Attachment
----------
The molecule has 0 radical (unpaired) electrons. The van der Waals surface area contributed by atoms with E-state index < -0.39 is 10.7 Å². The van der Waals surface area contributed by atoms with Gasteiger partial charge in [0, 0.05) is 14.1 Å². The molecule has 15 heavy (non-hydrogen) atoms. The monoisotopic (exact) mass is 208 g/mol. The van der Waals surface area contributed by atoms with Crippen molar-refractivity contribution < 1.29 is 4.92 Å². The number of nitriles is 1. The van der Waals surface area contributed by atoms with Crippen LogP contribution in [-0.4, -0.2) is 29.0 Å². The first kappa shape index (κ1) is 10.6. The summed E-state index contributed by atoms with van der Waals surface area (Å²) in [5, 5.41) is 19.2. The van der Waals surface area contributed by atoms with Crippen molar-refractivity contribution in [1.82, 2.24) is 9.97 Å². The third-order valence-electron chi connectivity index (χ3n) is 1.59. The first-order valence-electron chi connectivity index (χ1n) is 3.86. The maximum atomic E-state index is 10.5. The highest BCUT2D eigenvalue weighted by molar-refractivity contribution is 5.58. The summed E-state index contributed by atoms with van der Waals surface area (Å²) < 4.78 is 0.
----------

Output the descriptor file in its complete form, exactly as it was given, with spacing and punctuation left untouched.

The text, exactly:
The molecule has 0 radical (unpaired) electrons. The van der Waals surface area contributed by atoms with E-state index < -0.39 is 10.7 Å². The van der Waals surface area contributed by atoms with Gasteiger partial charge in [0, 0.05) is 14.1 Å². The molecule has 15 heavy (non-hydrogen) atoms. The monoisotopic (exact) mass is 208 g/mol. The van der Waals surface area contributed by atoms with Crippen molar-refractivity contribution < 1.29 is 4.92 Å². The number of nitriles is 1. The van der Waals surface area contributed by atoms with Crippen LogP contribution in [-0.4, -0.2) is 29.0 Å². The first kappa shape index (κ1) is 10.6. The summed E-state index contributed by atoms with van der Waals surface area (Å²) in [5, 5.41) is 19.2. The van der Waals surface area contributed by atoms with Crippen molar-refractivity contribution in [1.82, 2.24) is 9.97 Å². The third-order valence-electron chi connectivity index (χ3n) is 1.59. The first-order valence-electron chi connectivity index (χ1n) is 3.86. The maximum atomic E-state index is 10.5. The highest BCUT2D eigenvalue weighted by molar-refractivity contribution is 5.58. The summed E-state index contributed by atoms with van der Waals surface area (Å²) < 4.78 is 0.